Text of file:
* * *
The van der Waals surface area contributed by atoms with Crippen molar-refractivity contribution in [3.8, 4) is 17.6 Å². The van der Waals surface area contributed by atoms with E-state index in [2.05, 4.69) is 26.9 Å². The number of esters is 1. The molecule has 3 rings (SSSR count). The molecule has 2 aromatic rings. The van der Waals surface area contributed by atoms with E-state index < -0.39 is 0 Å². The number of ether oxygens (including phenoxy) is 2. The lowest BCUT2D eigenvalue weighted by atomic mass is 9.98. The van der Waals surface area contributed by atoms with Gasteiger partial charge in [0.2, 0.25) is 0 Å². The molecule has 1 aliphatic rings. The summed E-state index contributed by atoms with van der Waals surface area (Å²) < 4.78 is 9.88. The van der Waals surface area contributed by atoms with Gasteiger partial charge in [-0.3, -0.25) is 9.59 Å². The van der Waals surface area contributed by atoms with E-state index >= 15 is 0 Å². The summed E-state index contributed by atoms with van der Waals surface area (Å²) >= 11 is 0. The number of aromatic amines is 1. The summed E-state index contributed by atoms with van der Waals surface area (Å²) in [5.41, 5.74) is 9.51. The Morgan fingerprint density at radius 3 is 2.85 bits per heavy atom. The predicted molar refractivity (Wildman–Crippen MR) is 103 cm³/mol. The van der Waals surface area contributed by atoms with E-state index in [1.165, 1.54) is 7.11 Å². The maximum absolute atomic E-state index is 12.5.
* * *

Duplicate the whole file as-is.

The van der Waals surface area contributed by atoms with Crippen molar-refractivity contribution in [3.8, 4) is 17.6 Å². The van der Waals surface area contributed by atoms with E-state index in [2.05, 4.69) is 26.9 Å². The number of esters is 1. The molecule has 3 rings (SSSR count). The molecule has 2 aromatic rings. The van der Waals surface area contributed by atoms with E-state index < -0.39 is 0 Å². The number of ether oxygens (including phenoxy) is 2. The lowest BCUT2D eigenvalue weighted by atomic mass is 9.98. The van der Waals surface area contributed by atoms with Gasteiger partial charge in [0.2, 0.25) is 0 Å². The molecule has 1 aliphatic rings. The summed E-state index contributed by atoms with van der Waals surface area (Å²) < 4.78 is 9.88. The van der Waals surface area contributed by atoms with Gasteiger partial charge in [-0.3, -0.25) is 9.59 Å². The van der Waals surface area contributed by atoms with E-state index >= 15 is 0 Å². The summed E-state index contributed by atoms with van der Waals surface area (Å²) >= 11 is 0. The number of aromatic amines is 1. The summed E-state index contributed by atoms with van der Waals surface area (Å²) in [5.41, 5.74) is 9.51. The Morgan fingerprint density at radius 3 is 2.85 bits per heavy atom. The predicted molar refractivity (Wildman–Crippen MR) is 103 cm³/mol. The van der Waals surface area contributed by atoms with E-state index in [1.165, 1.54) is 7.11 Å². The maximum absolute atomic E-state index is 12.5.